Friday, January 29, 2010

How a simple seat beat law can blur the line of State Sovereignty

There are two bills (SB 9 and HB901)in the VA General Assembly this session that propose to strengthen the current VA seat beat laws. Currently, Virginia seat belt law is a secondary offense, meaning you can only be ticketed if you are stopped in relation to another violation. The proposed bills would make the seat belt law a primary offense allowing police officers to stop motorist who drive without wearing a seat belt without any other violations.

The senate bill SB 9 is sponsored by Sen. Harry Blevins, R-Chesapeake has passed the senate with a vote of 24-16. An excerpt from the Richmond Times Dispatch article:

Blevins, a former high school principal, argued passionately in committee for the passage of the legislation, saying it would save lives and protect motorists, especially teens.

Opponents of the bill suggested it would give police the ability to pull over motorists without justifiable cause. Law enforcement, insurance and motor vehicle lobbies also supported the legislation, which now heads to the House of Delegates.


On the surface, this bill appears to be no big deal. If it passes the police have another way to help protect your life. Well being a good Patriot, I could not leave this alone. Why is the General Assembly, with the tough budget cutting they must consider, spending time on this bill?

Answer: Federal Funding

This article in USA Today from April 13, 2006: Federal safety funding sways few states. An except:

A study released last month by the National Safety Council — a public-private partnership of automakers, insurance companies, government agencies and others — buttressed prior research. The study found that crash victims in states with primary seat belt laws have a 17% greater chance of surviving than those in states with only secondary laws. NHTSA says seat belt use averages 11% higher in primary-law states.

To encourage tougher seat belt laws, Congress included in last year's[2005] federal transportation bill $498 million in grant money that would go to states that have a primary seat belt law or maintain a seat belt use rate of 85% or better for two straight years. Each May, states determine the rate by observing samples of drivers and counting how many are belted.


Please pay special attention to that last sentence, this is yearly funding. EVERY YEAR! The first year that this special funding was available only a few states, Alaska, Mississippi and Kentucky, changed their seat belt laws primary laws to receive the funding.

According to another USA Today report from 2009. So far:

Twenty-eight states and the District of Columbia now have "primary" seat belt laws, which allow officers to stop people solely for not wearing seat belts; 21 states have "secondary" laws, which permit police to ticket motorists for not wearing seat belts only if they stop them for another offense. New Hampshire has no seat belt law for adults.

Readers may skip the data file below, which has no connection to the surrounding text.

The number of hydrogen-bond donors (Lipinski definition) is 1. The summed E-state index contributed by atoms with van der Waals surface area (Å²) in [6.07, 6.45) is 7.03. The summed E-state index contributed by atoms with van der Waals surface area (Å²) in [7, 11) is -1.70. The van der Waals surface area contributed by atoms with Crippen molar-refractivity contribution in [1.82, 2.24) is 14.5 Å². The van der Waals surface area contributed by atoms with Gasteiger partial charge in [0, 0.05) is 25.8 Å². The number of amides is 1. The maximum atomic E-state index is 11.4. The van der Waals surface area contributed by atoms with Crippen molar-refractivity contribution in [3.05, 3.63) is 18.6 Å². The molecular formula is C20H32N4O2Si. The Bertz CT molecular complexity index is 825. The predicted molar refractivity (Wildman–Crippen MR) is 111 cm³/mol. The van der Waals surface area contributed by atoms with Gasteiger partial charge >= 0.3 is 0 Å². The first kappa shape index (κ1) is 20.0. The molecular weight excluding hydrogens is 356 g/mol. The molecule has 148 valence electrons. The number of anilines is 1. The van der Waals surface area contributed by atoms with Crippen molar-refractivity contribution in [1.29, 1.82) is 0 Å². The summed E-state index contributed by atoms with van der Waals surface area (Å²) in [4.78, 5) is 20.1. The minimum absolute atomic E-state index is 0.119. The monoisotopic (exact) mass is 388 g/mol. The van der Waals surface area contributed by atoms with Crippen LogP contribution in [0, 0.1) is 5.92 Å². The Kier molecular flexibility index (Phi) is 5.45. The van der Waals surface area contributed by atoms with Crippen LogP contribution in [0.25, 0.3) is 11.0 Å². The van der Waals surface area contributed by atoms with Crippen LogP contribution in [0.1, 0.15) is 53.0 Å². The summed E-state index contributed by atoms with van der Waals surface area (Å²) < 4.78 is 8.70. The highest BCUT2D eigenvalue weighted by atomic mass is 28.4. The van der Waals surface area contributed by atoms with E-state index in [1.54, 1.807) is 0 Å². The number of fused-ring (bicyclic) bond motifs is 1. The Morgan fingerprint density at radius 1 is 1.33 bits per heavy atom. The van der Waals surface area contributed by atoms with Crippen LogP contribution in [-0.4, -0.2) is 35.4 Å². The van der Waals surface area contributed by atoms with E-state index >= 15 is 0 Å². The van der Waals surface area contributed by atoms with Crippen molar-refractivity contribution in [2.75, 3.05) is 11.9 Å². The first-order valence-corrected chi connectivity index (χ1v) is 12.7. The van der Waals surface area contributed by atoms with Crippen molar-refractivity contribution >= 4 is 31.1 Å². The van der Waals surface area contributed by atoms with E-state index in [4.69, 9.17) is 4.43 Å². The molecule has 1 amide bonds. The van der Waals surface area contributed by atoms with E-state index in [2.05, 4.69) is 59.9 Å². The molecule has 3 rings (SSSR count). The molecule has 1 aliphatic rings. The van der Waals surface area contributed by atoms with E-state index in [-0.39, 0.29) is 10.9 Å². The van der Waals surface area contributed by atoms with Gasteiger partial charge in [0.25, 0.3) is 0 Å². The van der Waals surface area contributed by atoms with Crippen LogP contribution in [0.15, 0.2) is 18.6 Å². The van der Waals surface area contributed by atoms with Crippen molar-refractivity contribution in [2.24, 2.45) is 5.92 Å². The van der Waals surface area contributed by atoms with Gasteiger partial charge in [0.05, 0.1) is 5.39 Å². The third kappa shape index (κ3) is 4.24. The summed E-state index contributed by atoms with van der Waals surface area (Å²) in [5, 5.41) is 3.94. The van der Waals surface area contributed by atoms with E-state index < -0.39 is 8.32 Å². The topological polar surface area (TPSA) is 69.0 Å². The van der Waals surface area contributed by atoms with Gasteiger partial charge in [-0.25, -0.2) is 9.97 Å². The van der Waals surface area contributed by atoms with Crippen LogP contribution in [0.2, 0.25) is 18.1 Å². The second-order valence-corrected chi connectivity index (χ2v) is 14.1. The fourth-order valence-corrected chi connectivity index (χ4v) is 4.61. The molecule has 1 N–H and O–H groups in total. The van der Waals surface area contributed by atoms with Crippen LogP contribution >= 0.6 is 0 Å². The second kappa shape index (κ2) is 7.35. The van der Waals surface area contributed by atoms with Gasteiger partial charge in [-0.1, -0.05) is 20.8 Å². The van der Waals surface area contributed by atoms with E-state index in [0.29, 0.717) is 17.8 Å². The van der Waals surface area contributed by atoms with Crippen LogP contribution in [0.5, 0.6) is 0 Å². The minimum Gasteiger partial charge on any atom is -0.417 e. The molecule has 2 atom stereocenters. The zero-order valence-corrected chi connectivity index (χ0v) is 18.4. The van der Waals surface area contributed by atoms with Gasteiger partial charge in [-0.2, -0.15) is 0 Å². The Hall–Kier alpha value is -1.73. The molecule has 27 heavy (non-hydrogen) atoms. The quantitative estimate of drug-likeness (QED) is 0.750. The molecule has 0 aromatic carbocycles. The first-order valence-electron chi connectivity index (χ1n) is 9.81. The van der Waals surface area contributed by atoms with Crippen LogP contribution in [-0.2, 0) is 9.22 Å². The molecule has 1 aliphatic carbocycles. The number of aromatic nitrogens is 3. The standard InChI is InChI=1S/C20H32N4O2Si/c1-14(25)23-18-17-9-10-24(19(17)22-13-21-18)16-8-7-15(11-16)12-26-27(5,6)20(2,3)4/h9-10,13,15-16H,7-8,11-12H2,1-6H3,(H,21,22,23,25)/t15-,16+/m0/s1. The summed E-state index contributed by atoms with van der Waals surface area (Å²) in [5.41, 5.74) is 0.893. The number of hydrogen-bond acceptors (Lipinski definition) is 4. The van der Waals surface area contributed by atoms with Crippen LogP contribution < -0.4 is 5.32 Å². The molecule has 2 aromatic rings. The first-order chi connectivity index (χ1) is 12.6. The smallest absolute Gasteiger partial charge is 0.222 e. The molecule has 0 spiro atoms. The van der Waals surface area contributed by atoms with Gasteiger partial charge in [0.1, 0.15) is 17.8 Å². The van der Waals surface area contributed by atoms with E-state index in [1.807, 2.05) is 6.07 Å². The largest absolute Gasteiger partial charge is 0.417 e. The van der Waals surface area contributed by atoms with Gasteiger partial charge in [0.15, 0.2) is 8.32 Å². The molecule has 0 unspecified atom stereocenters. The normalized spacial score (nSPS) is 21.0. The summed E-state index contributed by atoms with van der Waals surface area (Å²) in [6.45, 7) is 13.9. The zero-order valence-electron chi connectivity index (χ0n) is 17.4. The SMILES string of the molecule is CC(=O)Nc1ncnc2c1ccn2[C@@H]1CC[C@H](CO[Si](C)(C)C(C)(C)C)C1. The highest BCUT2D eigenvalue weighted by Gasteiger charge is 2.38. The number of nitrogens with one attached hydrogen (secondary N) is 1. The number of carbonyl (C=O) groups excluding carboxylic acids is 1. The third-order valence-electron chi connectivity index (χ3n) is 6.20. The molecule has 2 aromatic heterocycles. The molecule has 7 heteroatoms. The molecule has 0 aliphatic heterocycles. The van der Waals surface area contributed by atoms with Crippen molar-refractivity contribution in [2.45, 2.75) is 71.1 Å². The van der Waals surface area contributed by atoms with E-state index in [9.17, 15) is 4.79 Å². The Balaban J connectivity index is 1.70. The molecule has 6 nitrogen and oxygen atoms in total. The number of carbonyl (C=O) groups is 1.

Legislators in Minnesota, Missouri, Vermont and Wisconsin are debating primary seat belt laws; measures to strengthen seat belt laws failed this year in states including Colorado, Kansas, Nevada and New Hampshire.

Financial pressures have left states more open to the idea of strengthening seat belt laws this year, says Melissa Savage, a transportation analyst at the National Conference of State Legislatures.

Florida is eligible for $35 million in federal funds, Arkansas for about $9.5 million.


This is exactly how the federal government is encroaching over the state governments and the state legislature has no one to blame but them self. “We the People” must wake up to the tax money shell game. This is not the only law that has federal money tied to it, remember when the national speed limit was mandated at 55, and I am sure there are a myriad of others laws yet to be uncovered.

The other concern that I have is how disconnected the State Legislature has become to these type of dangling carrots. Do they not understand that this money is coming from citizens of the state? Just because they don’t raise our taxes it will directly affect either our national debt and/or our federal taxes. Every “innocent” law they pass that sells one of our freedoms to the federal government our state sovereignty slips further and further away.

But just to show you I am not a heartless conservative, if the General Assembly is really concerned about our lives, go ahead and change the law. Then earn the trust of your constituent by NOT taking the federal money, because it belongs to the individual tax payer!

Now is the time, Patriots, contact your representative whether they are Democrat or Republican, state and federal, let them know we are ON to their scheme. Pressure them to repeal this budget item and to look for others like this.

This is just a symptom of the overall problem and the cure is coming on Nov. 2nd 2010.


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